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But the coming talks also carry enormous pressure for the union, as a bargaining unit of just 36 eligible workers tries to win concessions from a multinational brand that could sway organizing drives brewing in other parts of the Starbucks empire.
After winning recognition from Starbucks this week, the labor group now faces the far tougher task of reaching an inaugural collective bargaining agreement, a legally binding contract that sets wages, benefits, and working conditions—and can take months and sometimes years to negotiate.
The deal they reach—if the talks get that far—could set a benchmark for nearly 9,000 Starbucks stores from Boston to Seattle. It potentially could drive up wages and prompt more workers to organize, but failing to deliver would raise questions about the union’s utility to workers.
The negotiations also will show whether Starbucks plans to bargain “in good faith,” as the company’s top North American executive pledged, or whether it will impede a first contract as intensely as it tried to thwart the union vote.
Organizing battles are intensifying at Starbucks locations in other cities across its vast U.S. network, with workers at one shop in the company’s hometown of Seattle announcing Tuesday they would join colleagues in Massachusetts and Arizona in seeking to unionize. All of them will look to Buffalo as their lodestar.
“Workers know that they’re going to be setting a standard with implications far beyond their store,” said Rebecca Givan, an associate professor of labor studies and employment relations at Rutgers University. “If they win certain guarantees, some of them may be rolled out to other Starbucks that haven’t unionized.”
Deals Take Time
It’s not unusual for employers to slow-walk a first contract, especially when the stakes are this high. The average time in recent years between a union election and an initial collective bargaining agreement was 409 days, according to a Bloomberg Law database of union elections and new collective bargaining pacts. (The database tracks union elections and new collective bargaining pacts but doesn’t capture all such developments.)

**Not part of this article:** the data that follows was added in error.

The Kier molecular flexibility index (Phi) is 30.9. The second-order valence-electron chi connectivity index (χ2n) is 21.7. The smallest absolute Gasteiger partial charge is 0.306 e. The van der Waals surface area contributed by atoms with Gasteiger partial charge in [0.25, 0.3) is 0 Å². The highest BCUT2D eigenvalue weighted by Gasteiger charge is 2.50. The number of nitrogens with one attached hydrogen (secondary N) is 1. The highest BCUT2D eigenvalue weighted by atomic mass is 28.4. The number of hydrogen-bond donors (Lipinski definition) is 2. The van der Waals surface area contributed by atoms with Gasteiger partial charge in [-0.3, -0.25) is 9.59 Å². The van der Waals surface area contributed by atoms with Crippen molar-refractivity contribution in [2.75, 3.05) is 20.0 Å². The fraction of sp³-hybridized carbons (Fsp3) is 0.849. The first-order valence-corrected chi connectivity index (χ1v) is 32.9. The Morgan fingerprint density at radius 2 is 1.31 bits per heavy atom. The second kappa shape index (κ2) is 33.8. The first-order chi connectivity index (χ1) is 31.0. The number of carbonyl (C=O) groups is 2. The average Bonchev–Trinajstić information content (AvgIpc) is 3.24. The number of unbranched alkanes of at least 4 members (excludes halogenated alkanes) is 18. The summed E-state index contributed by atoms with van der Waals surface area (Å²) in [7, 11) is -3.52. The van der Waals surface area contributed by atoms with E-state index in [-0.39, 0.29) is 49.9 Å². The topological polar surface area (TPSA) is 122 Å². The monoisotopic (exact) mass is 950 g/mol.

A 2009 study by the left-leaning Economic Policy Institute found a quarter of new unions still didn’t have a contract more than three years after winning a representation election, and some never got one at all.
“Starbucks is going to have to decide how they bargain,” said Bruce Raynor, a former president of Workers United, the union that represents workers at the Buffalo store. “Do they try to bargain in good faith and make a good deal, or do they play hardball?”
The company on Monday agreed to bargain with the union at the Buffalo shop, marking the first time organized labor had gained a foothold within the company’s U.S. properties. Another bargaining unit at a different Buffalo-area store may soon be certified by the National Labor Relations Board if several disputed ballots end up in the union’s favor.
Workers at a third Buffalo-area store sided against unionization, though the group has filed a complaint alleging that Starbucks engaged in a “shock and awe” campaign to intimidate workers.
In a letter to workers, Rossann Williams, Starbucks’ North America president, said the company would bargain with the Buffalo store where the union won, though it still doesn’t support the endeavor.
Despite the rhetoric, the company’s willingness to bargain is a promising development for labor, said Cathy Creighton, a union attorney who directs Cornell University’s labor and industrial relations program in Buffalo.
“It’s a very good sign, and I think they may actually bargain in good faith,” she said.
Starbucks had fought hard to stop the three elections in upstate New York, arguing that any vote should involve at least 20 stores in the area. The company also dispatched former Chief Executive Officer Howard Schultz to persuade workers against joining the union.
At the same time, the company was aware that an aggressive anti-union campaign could backfire and anger many liberals in its customer base.
“If a significant portion of our employees were to become unionized, our labor costs could increase and our business could be negatively affected,” the company wrote in a report filed with the Securities and Exchange Commission last month. However, the company wrote, “our responses to any union organizing efforts could negatively impact how our brand is perceived and have adverse effects on our business, including on our financial results.”
The Buffalo store won’t be Starbucks’ first foray into collective bargaining. In Canada, the coffee chain reached an initial contract in June with workers at a Victoria, British Columbia store who are represented by the United Steelworkers.
Weeks later, Starbucks corporate publicly took credit for recent wage hikes there, insisting the pay boost had nothing to do with the union contract.
“The union distorts the facts,” the company said, “by taking credit for the wage increases implemented unilaterally by Starbucks Canada.”